Scout method

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Scout method
World War II era Japanese American Boy Scouts, Heart Mountain Relocation Center, Heart Mountain, Wyoming
Girl Guides in the United Kingdom, 1918
 Scouting portal

The Scout method is the informal educational system used in the Scouting Movement.[1] The aim of Scouting is character training with the goal of helping participants become independent and helpful,[2] and thereby become "healthy, happy, helpful citizens".[3]

The Scout method uses appealing games in the primitive outdoors to generate challenges which a Scout learns to solve by themselves.[2] Through the training and the example of the leader, Scouts are taught independence, leadership, the ambition to learn by themselves, and a moral code with positive goals. According to founder Robert Baden-Powell, the Scout method works naturally and unconsciously: naturally in the way that it follows the natural impulses of the Scout, and unconsciously because the Scout is not aware of the education.

Hands-on orientation provides a practical method of learning and helps the Scout build confidence. Activities and games provide a fun way to develop skills and provide contact with nature and the environment when pursued in an outdoor setting. Scouts learn in small groups to build unity, and a family atmosphere. Developing the characteristics of responsibility, self-reliance, self-confidence, and readiness, the Scouts eventually learn collaboration and leadership skills. An attractive program of varying activities expands a Scout's horizons and bonds the Scout even more to the group.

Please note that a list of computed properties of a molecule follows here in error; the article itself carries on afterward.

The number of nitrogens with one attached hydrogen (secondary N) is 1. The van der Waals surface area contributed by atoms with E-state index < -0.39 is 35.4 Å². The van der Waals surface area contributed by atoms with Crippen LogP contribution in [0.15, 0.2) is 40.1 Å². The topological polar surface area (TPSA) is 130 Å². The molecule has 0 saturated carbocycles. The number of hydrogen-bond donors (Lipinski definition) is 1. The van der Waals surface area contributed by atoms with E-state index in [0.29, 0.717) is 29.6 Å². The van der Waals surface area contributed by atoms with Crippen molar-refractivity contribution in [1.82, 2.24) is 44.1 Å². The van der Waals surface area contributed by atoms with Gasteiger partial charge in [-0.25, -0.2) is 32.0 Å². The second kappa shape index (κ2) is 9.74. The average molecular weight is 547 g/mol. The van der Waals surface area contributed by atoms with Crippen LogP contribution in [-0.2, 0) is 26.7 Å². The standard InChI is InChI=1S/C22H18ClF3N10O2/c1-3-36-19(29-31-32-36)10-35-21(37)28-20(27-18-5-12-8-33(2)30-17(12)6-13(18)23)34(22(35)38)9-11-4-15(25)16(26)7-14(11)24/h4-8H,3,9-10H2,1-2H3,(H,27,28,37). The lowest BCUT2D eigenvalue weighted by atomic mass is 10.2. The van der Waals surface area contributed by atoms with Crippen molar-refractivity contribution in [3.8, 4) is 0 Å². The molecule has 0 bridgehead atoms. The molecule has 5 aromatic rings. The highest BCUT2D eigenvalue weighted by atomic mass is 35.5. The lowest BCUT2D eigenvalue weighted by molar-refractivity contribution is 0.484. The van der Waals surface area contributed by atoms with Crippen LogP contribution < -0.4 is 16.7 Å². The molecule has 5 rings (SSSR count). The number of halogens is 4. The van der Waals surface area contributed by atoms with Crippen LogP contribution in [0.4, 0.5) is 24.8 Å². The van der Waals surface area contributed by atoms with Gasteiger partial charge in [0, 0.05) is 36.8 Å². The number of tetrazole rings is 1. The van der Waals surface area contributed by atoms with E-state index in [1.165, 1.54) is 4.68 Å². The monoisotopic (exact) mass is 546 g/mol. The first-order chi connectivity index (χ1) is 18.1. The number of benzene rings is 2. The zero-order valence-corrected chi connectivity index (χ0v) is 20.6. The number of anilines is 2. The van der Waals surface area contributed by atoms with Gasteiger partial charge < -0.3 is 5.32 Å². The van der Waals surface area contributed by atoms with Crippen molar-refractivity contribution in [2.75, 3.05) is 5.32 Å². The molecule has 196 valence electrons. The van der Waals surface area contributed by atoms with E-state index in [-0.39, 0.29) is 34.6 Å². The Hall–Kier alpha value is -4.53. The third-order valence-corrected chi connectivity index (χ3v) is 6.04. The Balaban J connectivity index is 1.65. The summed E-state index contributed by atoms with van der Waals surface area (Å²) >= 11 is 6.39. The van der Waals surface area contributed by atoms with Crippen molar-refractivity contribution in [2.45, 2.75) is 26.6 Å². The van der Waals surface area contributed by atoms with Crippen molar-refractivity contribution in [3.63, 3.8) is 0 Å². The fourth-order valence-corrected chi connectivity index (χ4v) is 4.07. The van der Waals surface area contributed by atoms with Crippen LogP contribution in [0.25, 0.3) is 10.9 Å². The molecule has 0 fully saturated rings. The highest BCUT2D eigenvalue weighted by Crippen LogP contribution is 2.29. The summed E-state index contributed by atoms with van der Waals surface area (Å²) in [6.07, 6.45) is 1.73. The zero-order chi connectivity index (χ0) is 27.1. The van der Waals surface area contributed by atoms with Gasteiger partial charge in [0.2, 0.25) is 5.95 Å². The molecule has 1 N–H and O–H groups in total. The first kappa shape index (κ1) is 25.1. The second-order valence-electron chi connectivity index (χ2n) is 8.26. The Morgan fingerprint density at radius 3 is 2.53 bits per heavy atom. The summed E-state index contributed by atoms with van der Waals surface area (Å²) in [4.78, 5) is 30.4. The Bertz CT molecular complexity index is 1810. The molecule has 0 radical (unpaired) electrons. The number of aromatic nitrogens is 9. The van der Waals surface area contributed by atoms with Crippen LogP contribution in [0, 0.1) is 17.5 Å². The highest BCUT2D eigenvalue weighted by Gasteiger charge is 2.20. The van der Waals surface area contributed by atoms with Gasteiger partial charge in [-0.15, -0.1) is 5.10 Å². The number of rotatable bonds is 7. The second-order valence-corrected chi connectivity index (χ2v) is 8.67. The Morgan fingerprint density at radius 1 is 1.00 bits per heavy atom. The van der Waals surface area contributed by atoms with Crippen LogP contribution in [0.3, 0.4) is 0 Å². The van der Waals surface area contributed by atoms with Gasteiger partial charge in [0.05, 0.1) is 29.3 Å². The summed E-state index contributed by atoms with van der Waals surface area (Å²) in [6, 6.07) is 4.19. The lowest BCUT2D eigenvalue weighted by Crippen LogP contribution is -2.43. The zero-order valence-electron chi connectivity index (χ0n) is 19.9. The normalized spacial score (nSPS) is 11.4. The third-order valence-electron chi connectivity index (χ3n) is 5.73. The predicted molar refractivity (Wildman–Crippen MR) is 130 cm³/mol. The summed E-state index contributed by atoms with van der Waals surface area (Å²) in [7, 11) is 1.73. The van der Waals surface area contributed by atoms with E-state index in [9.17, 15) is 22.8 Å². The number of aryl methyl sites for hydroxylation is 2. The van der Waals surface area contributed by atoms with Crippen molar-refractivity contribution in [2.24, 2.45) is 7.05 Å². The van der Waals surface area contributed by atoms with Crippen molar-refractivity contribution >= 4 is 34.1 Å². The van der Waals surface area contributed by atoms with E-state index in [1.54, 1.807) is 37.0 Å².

World Organization of the Scout Movement[edit]

British Scouts in Detroit, July 1942

The World Organization of the Scout Movement's (WOSM) definition of the Scout method has changed over the years. Through the 1980s it was composed of four elements: Scout Law and Scout Promise (Scout Oath), learning by doing, development of small groups, and a progressive and attractive programs of different activities. This changed in the 1990s when WOSM restated the method in seven elements.[4] At the 41st World Scout Conference in 2017, an eighth element was added, "community involvement".[5] These eight elements are summarized here.

The World Association of Girl Guides and Girl Scouts uses a very similar, five-part method.[6]

Law and promise[edit]